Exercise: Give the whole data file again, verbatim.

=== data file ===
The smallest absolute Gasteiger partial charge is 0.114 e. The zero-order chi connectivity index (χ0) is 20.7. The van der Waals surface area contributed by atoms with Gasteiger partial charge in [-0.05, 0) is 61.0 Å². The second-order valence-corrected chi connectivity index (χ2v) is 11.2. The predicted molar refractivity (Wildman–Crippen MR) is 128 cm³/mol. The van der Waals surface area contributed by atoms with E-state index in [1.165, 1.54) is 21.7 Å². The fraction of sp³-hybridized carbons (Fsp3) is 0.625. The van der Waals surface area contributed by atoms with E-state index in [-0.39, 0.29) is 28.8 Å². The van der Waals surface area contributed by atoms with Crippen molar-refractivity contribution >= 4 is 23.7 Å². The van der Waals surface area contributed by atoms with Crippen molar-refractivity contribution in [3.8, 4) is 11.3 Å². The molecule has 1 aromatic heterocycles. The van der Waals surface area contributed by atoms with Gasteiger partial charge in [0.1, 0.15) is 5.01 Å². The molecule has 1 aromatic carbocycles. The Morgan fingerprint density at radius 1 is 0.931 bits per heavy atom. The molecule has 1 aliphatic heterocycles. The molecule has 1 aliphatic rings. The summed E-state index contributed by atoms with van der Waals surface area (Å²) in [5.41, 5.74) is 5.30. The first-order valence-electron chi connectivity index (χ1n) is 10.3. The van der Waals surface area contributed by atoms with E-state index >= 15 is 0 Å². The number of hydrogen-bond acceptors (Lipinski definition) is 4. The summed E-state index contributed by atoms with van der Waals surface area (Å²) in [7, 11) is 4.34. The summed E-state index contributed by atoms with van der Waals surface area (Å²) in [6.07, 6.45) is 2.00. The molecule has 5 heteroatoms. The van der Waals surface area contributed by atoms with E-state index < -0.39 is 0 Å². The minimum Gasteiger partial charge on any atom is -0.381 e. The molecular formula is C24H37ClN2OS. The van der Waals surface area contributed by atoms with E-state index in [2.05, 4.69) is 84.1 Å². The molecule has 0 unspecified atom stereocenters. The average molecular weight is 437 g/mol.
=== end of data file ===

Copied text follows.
The smallest absolute Gasteiger partial charge is 0.114 e. The zero-order chi connectivity index (χ0) is 20.7. The van der Waals surface area contributed by atoms with Gasteiger partial charge in [-0.05, 0) is 61.0 Å². The second-order valence-corrected chi connectivity index (χ2v) is 11.2. The predicted molar refractivity (Wildman–Crippen MR) is 128 cm³/mol. The van der Waals surface area contributed by atoms with E-state index in [1.165, 1.54) is 21.7 Å². The fraction of sp³-hybridized carbons (Fsp3) is 0.625. The van der Waals surface area contributed by atoms with E-state index in [-0.39, 0.29) is 28.8 Å². The van der Waals surface area contributed by atoms with Crippen molar-refractivity contribution >= 4 is 23.7 Å². The van der Waals surface area contributed by atoms with Crippen molar-refractivity contribution in [3.8, 4) is 11.3 Å². The molecule has 1 aromatic heterocycles. The van der Waals surface area contributed by atoms with Gasteiger partial charge in [0.1, 0.15) is 5.01 Å². The molecule has 1 aromatic carbocycles. The Morgan fingerprint density at radius 1 is 0.931 bits per heavy atom. The molecule has 1 aliphatic heterocycles. The molecule has 1 aliphatic rings. The summed E-state index contributed by atoms with van der Waals surface area (Å²) in [5.41, 5.74) is 5.30. The first-order valence-electron chi connectivity index (χ1n) is 10.3. The van der Waals surface area contributed by atoms with E-state index >= 15 is 0 Å². The number of hydrogen-bond acceptors (Lipinski definition) is 4. The summed E-state index contributed by atoms with van der Waals surface area (Å²) in [7, 11) is 4.34. The summed E-state index contributed by atoms with van der Waals surface area (Å²) in [6.07, 6.45) is 2.00. The molecule has 5 heteroatoms. The van der Waals surface area contributed by atoms with E-state index < -0.39 is 0 Å². The minimum Gasteiger partial charge on any atom is -0.381 e. The molecular formula is C24H37ClN2OS. The van der Waals surface area contributed by atoms with E-state index in [2.05, 4.69) is 84.1 Å². The molecule has 0 unspecified atom stereocenters. The average molecular weight is 437 g/mol.